However, within the urge for secularism there is a worthwhile expectation, and that is absence of bigotry and fanaticism. Fanaticism is more or less present in most religious traditions. It is a domain of immature followers, whose enthusiasm turn into a unhealthy form. Followers of most traditions, especially when they achieved power, tended to persecute followers of other traditions. From the history of Vaisnavism, however, we do not know of such cases.
A fanatic cannot bring one to God but can turn one away, discrediting religion as such. A fanatic sometimes even sacrifices his life for an idea, often in hope of future reward (e.g. sense enjoyment in paradise). Sacrifice itself is not negative because for example to lay down one's life for one's nation in a war is eulogized as a heroic deed. One needs to judge the quality of that idea (according to three modes of material nature) and to see if it is worthy of life (or any other) sacrifice.
The idea that one who does not take up a certain religious practice should either be killed or consigned to eternal perdition reflects a complete misunderstanding of the Supreme Lord’s supremely merciful disposition. A government has no business forcing the practices of one faith on the people of another or forcing people of certain faiths to either not practice it or do so clandestinely that it is very difficult to practice it.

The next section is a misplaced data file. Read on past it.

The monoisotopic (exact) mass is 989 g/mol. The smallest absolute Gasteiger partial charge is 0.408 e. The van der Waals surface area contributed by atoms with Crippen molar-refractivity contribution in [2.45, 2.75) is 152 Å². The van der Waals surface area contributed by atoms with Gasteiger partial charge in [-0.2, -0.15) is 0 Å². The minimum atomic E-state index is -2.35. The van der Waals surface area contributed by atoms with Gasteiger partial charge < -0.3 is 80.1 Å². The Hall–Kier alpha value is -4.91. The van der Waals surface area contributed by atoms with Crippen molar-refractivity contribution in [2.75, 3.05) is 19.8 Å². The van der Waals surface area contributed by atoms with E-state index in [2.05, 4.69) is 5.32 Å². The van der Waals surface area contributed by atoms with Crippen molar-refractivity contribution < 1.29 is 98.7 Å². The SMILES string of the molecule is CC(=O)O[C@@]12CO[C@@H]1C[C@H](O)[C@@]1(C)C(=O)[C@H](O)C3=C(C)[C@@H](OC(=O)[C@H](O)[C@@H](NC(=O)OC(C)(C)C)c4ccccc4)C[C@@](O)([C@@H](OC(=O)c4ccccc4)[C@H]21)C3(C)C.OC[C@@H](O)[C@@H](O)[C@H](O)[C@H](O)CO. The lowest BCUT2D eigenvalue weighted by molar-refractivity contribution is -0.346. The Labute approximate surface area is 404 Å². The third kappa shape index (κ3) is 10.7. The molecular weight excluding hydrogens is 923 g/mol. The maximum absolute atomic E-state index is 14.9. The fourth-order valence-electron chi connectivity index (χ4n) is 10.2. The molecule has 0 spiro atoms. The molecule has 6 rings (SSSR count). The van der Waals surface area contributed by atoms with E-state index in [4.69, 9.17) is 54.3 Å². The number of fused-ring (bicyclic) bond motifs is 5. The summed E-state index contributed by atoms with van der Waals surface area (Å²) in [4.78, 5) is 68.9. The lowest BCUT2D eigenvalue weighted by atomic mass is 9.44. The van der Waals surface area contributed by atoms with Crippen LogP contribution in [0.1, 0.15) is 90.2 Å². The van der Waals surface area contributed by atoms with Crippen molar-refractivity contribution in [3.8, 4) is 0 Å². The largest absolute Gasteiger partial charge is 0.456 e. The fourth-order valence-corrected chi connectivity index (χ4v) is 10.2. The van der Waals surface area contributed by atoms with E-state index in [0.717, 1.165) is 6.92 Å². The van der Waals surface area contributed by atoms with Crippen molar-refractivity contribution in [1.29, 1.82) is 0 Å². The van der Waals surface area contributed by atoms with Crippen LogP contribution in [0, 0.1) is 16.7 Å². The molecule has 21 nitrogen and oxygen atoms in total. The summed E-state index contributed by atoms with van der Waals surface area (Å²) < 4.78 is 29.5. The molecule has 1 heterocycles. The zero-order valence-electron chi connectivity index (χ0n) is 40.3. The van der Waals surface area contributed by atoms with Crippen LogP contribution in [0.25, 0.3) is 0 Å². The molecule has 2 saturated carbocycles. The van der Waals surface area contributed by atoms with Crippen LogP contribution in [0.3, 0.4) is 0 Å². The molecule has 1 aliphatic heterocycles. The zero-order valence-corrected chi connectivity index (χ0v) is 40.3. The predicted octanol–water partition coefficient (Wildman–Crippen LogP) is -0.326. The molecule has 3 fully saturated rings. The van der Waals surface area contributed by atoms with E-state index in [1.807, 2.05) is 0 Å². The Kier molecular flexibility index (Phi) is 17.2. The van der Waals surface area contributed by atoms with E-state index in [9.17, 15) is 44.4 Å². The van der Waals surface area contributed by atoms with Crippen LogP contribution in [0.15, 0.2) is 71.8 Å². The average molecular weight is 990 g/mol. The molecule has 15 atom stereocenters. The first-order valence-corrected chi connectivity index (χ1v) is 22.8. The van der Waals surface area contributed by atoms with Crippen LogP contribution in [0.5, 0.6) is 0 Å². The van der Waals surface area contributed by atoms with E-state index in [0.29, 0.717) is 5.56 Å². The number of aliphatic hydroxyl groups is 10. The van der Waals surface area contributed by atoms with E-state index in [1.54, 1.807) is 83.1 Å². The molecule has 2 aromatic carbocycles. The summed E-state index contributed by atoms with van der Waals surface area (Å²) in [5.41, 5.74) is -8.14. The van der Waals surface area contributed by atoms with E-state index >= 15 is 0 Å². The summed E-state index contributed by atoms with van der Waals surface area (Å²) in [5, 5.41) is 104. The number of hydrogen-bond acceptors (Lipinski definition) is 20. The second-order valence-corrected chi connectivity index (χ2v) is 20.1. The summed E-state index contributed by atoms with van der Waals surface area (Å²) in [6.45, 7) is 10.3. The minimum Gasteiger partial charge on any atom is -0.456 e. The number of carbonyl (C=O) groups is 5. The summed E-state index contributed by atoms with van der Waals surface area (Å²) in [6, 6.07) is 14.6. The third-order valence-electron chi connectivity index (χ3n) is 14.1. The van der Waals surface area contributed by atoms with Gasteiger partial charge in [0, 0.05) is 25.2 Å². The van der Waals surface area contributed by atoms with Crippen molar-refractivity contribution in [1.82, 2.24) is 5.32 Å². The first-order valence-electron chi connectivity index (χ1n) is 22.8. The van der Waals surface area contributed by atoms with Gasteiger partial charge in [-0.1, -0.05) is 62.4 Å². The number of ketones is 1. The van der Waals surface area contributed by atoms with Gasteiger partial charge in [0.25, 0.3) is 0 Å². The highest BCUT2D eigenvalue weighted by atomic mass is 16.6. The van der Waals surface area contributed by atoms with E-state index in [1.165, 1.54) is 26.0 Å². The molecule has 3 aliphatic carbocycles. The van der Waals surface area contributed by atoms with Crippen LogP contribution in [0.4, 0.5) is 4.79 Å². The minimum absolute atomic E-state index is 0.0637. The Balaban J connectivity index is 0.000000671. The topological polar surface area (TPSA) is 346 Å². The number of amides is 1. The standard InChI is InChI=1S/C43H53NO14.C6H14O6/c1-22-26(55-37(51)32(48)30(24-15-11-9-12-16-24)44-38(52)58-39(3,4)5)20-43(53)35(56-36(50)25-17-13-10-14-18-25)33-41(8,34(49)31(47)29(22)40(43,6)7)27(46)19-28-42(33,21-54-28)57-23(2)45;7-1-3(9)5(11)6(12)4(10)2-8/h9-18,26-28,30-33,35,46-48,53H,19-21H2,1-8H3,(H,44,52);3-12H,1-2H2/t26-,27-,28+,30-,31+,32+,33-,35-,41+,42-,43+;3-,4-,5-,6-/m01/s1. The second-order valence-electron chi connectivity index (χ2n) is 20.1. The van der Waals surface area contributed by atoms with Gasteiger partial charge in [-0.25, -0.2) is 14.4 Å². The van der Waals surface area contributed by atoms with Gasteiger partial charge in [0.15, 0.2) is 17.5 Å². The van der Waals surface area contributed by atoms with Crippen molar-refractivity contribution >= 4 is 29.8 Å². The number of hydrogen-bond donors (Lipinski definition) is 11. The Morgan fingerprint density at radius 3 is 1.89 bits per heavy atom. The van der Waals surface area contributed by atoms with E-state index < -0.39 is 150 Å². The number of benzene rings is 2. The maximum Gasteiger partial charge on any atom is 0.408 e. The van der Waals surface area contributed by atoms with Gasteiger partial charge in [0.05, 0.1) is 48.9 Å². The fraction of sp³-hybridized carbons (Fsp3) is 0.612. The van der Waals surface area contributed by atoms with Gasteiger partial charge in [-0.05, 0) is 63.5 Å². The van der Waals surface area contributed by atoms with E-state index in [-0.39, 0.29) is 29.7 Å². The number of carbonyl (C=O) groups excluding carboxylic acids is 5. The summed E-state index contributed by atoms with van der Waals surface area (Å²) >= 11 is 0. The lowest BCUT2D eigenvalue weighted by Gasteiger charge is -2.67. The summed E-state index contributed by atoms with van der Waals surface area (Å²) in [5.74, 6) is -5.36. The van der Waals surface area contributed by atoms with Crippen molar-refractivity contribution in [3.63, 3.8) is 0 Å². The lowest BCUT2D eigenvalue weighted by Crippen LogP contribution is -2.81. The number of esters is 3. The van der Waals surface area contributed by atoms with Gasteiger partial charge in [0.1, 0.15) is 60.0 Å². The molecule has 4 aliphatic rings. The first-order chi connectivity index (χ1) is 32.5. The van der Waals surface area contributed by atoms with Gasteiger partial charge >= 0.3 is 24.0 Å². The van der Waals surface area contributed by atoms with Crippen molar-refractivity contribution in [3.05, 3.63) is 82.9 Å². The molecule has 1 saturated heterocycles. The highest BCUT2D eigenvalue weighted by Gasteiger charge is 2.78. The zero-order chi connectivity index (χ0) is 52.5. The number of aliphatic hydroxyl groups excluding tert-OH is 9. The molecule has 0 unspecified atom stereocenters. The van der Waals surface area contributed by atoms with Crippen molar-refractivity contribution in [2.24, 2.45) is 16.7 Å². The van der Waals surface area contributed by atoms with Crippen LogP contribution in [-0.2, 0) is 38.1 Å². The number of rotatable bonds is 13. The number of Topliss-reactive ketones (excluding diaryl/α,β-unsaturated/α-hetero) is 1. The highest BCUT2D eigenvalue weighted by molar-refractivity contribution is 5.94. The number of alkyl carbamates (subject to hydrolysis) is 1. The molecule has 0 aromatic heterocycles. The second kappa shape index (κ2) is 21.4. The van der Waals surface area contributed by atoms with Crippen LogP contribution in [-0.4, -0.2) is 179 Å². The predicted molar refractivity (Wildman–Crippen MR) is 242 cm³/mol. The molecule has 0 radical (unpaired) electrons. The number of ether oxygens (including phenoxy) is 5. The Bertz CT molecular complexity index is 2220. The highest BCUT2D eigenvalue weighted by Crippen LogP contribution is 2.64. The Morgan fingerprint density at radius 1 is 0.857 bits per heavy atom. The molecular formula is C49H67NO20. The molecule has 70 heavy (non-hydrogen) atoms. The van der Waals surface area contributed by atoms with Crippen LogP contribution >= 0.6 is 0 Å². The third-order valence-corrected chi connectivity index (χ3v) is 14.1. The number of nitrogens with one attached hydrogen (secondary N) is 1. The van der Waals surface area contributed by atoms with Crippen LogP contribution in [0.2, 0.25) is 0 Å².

A close friend of mine who is favorably disposed to Krishna consciousness and trotters the globe on official purposes described this interesting and in some sense sad story: “When I first visited this Islamic country, a friend of mine working for an Indian company took me to a vegetarian restaurant that serves Indian food. I enjoyed the meal and complimented the restaurant’s owner, who is a highly placed scientist in a university. That in itself was odd. How many scientists are restaurant owners? My friend then requested the owner if he could show me “the special place in his restaurant.” The owner led us to the basement, and then to an underground room with narrow steps and concealed entrance. The room was filled with the aroma of agarbatti (incense sticks), sandalwood paste and flowers, offered to Radha- Krishna Deities. The music system played the rhythmic chant of Hare Krishna maha-mantra at a barely audible volume. The owner told me that he and a small group of devotees of Lord Krishna use the place as a temple for daily prayers. I didn't ask him why they prayed at a clandestine temple. It was stupid to ask such questions.” It is not uncommon to find religious minorities put under extreme difficulties in countries practicing religious intolerance.